The Cobbler
Oil on Canvas : 24 x 18 inches ( 61 x 46 cm )
Inventory # 12446

signed "Stanhope Forbes" (lower right)

Provenance: Private Collection, Ontario

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Stanhope Alexander Forbes
British, 1857-1947

Forbes, one of the most important artists of British impressionism, is generally regarded as the father of the Newlyn School of painters. In 1884, he and a group of artist friends based themselves in Newlyn, a small fishing village in the Cornwall area, where, in 1899, Forbes founded the Newlyn Art School with his wife, Canadian-born Elizabeth Stanhope Forbes.

Born in Dublin in in 1857, Forbes studied in London at Dulwich College, the Lambeth School of Art (1874-6), and the Royal Academy Schools (1876-8). During a two-year stay in Paris, Forbes studied under Leon Bonnat and was influenced by the Realism of Jean-Francois Millet and Jules Bastien-Lepage.

After training in the cities, many artists like Forbes turned their backs on the rapidly changing urban scene, seeking refuge instead in the countryside. Here they believed, life was elemental and unchanging, governed by the fixed cycle of the seasons. The Newlyn group, including artists such as Bramley, Gotch and Langly, began arousing critical interest after Forbes first exhibited at the Royal Academy in 1878. The Newlyn community had grown, and the locals were increasingly amused with the artists’ insistence on illustrating every aspect of their daily lives, however mundane. The artistic attraction to the Newlyn area was due, in part, to the freshness of light, a quality that can be observed in Forbes’s work, particularly in his interiors. His depiction of light and gray tones, combined with square brushwork, became more vigorous, strongly coloured and naturalistic over time. Forbes’s greatest works continued to depict village life in Newlyn, with his style reflecting both his French and English roots.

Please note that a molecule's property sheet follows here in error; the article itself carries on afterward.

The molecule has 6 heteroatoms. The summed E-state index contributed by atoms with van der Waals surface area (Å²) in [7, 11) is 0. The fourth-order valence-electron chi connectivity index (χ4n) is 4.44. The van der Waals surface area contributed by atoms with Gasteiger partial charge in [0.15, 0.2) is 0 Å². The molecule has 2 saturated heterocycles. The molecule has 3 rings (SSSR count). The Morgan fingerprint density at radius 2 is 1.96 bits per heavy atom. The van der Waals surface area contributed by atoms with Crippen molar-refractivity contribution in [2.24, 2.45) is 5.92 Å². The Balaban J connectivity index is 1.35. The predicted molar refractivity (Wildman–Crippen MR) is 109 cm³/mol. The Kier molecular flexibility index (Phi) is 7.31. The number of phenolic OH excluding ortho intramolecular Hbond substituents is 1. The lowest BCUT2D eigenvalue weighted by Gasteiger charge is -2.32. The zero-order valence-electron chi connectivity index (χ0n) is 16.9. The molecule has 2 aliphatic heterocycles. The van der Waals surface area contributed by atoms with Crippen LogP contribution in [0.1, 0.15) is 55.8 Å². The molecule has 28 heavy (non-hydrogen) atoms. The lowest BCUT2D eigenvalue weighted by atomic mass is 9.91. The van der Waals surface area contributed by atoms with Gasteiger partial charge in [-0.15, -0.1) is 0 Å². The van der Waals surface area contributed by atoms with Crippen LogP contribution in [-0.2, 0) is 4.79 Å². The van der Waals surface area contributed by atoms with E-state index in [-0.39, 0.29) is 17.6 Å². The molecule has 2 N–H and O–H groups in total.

Forbes remained closely tied to the Royal Academy, becoming an ARA in 1892 and an RA in 1910. He was also one of the founding members of the New English Art Club (1886).